August Market Update: recovery continues, but delta variant remains a risk
For financial professionals only
In a nutshell:
- The economy continues its steady recovery despite Delta variant concerns and geopolitical risks
- Major central banks maintain accommodative monetary policy
- Risks remain with Covid and inflationary pressures
What’s moving markets…
Recent market trends continued in August, with Central Bank policy the main area of investor focus.
The month’s data was largely positive, with strong employment and GDP figures in the UK and US, but the delta variant still presented risk to economic recovery. Curiously, the new variant may have kept markets buoyant, as investors felt the Fed would be more likely to maintain its monetary support for longer.
Indeed, at the Jackson Hole Symposium on 27th August, Fed Chair Jerome Powell said they will maintain their bond purchasing for the time being, and did not signal any immediate change in interest rate policy. However, it was noted that if the underlying data continues to meet the Fed’s targets, it may be appropriate to begin ‘cautiously’ tapering later this year.
Also in the US, the $1 trillion infrastructure bill was passed by the Senate, allowing for investment into new roads, rail and airports. This is in addition to the $3.5 trillion due to be invested in social and climate programmes. While positive for employment and the transition to net zero, these government spending levels raise the likelihood of future increased inflation pressures.
In the UK, the Bank of England kept the base rate at 0.1% to maintain economic recovery, even with headline inflation coming in above target. They believe current inflation levels are due to temporary factors, and although CPI is forecast to peak at 4% later this year before falling again in early 2022, is unlikely to persist. So they don’t expect to raise rates this year. The Bank of England also maintained their QE programme, but suggested they’ll begin to reduce their bond purchases soon.
In Europe, the recovery continued with GDP and PMI data still expansionary, although they remain behind the UK and US having reopened their economy later. Therefore, the ECB has not signalled any changes in policy.
In Emerging Markets, the slowdown and regulatory changes in China continued to impact various industries, which has affected equity valuations. The Delta variant is also more concerning given the lower vaccination rates across the developing world.
Asset class implications…
In Fixed Income, markets remained relatively steady. The supportive outlook from the Fed and other central banks eased concerns of any unexpected rate rises. Therefore, yields remained low, with no signs of a ‘taper tantrum’ yet. Inflation-linked bonds ticked up in value, as investors priced in higher long-term inflation expectations and Global bonds had a positive return. Meanwhile, UK Gilts were marginally lower over the month as yields slightly increased.
Most major equity markets rose in August, with the US and European indices reaching all-time highs on the back of strong economic and earnings data. Japan’s strong month was boosted further by prime minister Yoshihide Suga’s resignation announcement.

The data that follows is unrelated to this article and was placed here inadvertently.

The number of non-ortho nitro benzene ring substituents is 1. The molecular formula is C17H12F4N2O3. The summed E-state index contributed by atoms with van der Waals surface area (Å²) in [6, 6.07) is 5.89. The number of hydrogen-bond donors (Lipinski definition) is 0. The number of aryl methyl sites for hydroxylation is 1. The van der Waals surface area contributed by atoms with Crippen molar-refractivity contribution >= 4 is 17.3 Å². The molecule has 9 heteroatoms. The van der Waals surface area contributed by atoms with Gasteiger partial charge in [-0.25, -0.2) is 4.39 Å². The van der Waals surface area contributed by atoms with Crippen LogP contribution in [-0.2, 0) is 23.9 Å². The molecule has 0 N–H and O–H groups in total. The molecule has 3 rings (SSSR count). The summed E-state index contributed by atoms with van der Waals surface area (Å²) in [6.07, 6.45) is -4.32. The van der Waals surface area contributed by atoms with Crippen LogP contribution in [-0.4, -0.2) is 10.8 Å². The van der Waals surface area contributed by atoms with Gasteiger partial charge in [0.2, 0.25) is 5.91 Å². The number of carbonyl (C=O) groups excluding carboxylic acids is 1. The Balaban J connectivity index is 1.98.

Asia Pacific ex Japan and Emerging Markets both posted positive returns, despite an uneven recovery from Covid and increasing regulatory pressures in China. The FTSE Emerging index was the leading performer, largely driven by outperformance in India and South East Asia, due to the steady continuation of the global recovery.
Chinese equities were broadly flat in August, with data suggesting a slowdown and regulatory pressures continuing to impact various sectors. The recent volatility in China highlights the added risks of investing in Emerging Markets. While there’s potential for higher growth, they can also carry the extra political and regulatory risks.
Asset classes in numbers
|FTSE Actuaries UK Conventional Gilts All Stocks TR in GB||-0.82||2.67||-3.85||-1.81||11.69|
|ICE BofA Global Broad Market Hedge GBP TR in GB||0.57||3.52||-3.33||-3.09||7.38|
|IA UK Direct Property TR in GB||0.72||2.34||3.65||3.57||0.50|
|FTSE All Share TR in GB||2.67||3.38||14.66||26.95||11.37|
|FTSE USA TR in GB||3.91||11.50||19.75||27.17||55.21|
|FTSE World Europe ex UK GTR in GB||2.82||6.35||15.87||27.38||34.46|
|FTSE Japan TR in GB||4.01||4.71||2.58||16.68||16.79|
|FTSE Asia Pacific ex Japan TR in GB||3.33||-1.27||2.26||17.01||27.68|
|FTSE Emerging TR in GB||4.38||-0.37||3.58||16.97||27.01|
Source: FE Analytics, GBP total return (%) to last month end
“The above article is intended to be a topical commentary and should not be construed as financial advice from either the author or Parmenion Capital Partners LLP. If a client wishes to obtain financial advice as to whether an investment is suitable for their needs, they should consult an authorised Financial Adviser. Past performance is not an indicator of future returns.”
Any news and/or views expressed within this document are intended as general information only and should not be viewed as a form of personal recommendation. All investment carries risk and it is important you understand this. If you are in any doubt about whether an investment is suitable for you, please contact your financial adviser.